Geo Setter is highly recommended as it uses ExifTools as the back end, which is a highly capable utility.
    My only issue with GeoSetter is that I can't get it to use the considerable store of maps that I have for the locating screen(or I have no idea on how to set it to do so).
    It basically relies on GoogleMaps for most of it's display purposes, but if you know enough about maps you will also realise that GoogleMaps are not the be all and end all of mapping. There are far better maps available for detailed location viewing.

    Funny! I never knew that we had the ability to upload geo position info for our pics!
    Last edited by arthurking83; 10-09-2011 at 6:56pm.
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    Wow, some great feedback there. Thanks guys for taking the time to reply.

    What im doing... Being into local history, and in the mining industry for work im looking at all the old sites around NSW. Ive recently found an old underground entrance (one of three documented, two to go lol) that was sealed over back in the 30's (i think) It took me about 5hrs of walking, looking at pictures, walking, looking, walking...you get the idea to find. I thought, the geotag idea was a good one to keep track of where i find things of interest. Im hoping to do something with this using goolge earth also down the track. I really like the portability of the Nikon unit, thats what lead me too it. I understand the possible battery dilemma, but would happily deal with that.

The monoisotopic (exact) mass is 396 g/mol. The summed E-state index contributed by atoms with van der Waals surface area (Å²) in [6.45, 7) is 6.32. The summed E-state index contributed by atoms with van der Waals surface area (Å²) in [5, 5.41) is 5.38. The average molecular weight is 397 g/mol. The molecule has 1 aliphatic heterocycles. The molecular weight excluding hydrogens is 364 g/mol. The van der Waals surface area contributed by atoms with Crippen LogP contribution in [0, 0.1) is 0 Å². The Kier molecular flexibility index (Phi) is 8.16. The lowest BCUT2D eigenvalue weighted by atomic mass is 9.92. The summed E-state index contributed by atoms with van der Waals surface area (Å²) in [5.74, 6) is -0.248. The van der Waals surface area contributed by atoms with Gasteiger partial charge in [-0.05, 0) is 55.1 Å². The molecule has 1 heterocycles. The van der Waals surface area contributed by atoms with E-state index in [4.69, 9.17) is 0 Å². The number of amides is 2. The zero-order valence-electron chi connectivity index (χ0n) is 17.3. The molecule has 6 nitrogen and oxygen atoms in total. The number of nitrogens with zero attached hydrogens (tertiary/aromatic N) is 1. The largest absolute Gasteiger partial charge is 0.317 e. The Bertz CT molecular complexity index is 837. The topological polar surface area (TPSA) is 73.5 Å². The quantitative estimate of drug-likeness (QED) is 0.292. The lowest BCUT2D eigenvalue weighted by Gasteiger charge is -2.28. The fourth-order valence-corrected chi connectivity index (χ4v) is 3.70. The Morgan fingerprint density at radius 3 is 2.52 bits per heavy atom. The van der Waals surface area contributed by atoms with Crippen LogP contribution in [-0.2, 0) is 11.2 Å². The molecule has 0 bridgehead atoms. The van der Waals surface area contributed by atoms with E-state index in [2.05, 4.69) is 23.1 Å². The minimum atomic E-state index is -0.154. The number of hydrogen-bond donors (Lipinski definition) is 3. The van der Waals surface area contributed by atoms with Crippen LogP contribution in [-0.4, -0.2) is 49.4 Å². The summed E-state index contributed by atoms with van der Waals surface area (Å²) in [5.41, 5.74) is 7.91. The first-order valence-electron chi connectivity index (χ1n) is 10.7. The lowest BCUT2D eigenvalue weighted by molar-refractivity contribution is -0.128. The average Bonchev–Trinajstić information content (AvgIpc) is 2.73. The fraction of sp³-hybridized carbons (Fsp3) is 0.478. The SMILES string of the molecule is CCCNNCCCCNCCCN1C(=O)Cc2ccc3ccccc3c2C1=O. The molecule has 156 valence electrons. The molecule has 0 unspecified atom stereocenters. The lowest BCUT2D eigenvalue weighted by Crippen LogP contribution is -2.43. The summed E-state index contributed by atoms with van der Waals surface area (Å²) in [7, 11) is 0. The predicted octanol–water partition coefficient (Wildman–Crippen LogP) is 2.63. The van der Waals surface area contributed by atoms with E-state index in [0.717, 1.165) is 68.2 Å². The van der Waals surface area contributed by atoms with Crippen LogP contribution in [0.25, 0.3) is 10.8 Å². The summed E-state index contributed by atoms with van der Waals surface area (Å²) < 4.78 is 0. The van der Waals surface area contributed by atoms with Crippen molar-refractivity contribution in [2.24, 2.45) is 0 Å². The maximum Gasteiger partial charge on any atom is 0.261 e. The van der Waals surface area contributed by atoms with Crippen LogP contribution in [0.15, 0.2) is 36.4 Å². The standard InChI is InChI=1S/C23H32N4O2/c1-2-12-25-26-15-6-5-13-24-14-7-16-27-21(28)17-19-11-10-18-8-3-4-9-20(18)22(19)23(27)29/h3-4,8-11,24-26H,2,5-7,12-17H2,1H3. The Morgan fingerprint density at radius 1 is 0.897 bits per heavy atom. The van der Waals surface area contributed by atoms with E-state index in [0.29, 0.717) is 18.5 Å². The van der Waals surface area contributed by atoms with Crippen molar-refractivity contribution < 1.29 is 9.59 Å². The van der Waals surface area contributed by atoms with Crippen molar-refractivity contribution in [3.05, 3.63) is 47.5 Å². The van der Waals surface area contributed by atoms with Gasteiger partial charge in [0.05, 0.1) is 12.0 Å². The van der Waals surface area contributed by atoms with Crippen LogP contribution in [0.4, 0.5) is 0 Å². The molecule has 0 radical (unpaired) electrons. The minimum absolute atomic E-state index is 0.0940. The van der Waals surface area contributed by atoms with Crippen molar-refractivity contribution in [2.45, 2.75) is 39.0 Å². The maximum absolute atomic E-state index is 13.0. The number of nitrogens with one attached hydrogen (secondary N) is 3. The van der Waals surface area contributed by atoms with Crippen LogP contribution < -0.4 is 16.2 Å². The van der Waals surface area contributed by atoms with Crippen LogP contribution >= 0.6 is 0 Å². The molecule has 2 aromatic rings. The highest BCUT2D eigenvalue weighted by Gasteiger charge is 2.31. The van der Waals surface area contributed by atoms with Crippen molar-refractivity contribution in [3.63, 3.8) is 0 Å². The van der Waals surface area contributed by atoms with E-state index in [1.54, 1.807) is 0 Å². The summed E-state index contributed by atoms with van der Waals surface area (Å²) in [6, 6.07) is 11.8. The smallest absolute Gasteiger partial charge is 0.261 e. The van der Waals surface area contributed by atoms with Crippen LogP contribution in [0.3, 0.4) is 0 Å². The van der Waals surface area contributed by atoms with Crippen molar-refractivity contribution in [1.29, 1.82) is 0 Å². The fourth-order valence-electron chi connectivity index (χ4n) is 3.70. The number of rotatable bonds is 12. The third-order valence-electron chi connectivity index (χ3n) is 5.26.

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    A royal pain in the bum! arthurking83's Avatar
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    The 'Nikon unit' may be portable, but it is a PITA in real world usage!

    The Pentax GPS accessory looks a bit better in some ways, except for the possibility of using an external flash in the hotshoe at the same time.

    If you don't have a need for a handheld GPS device for trudging through the bush, with a screen to help keep you on track, then I recommend that you look into these 'Holux units' for keeping a tab on your tracklog.

    I've created a few GPS threads over the years, and I think THIS ONE and THIS ONE II have been my last two with a length of time between the two.

    having on camera GPS is OK, and at least gets the job done, but a wireless and more compact solution is so much more workable.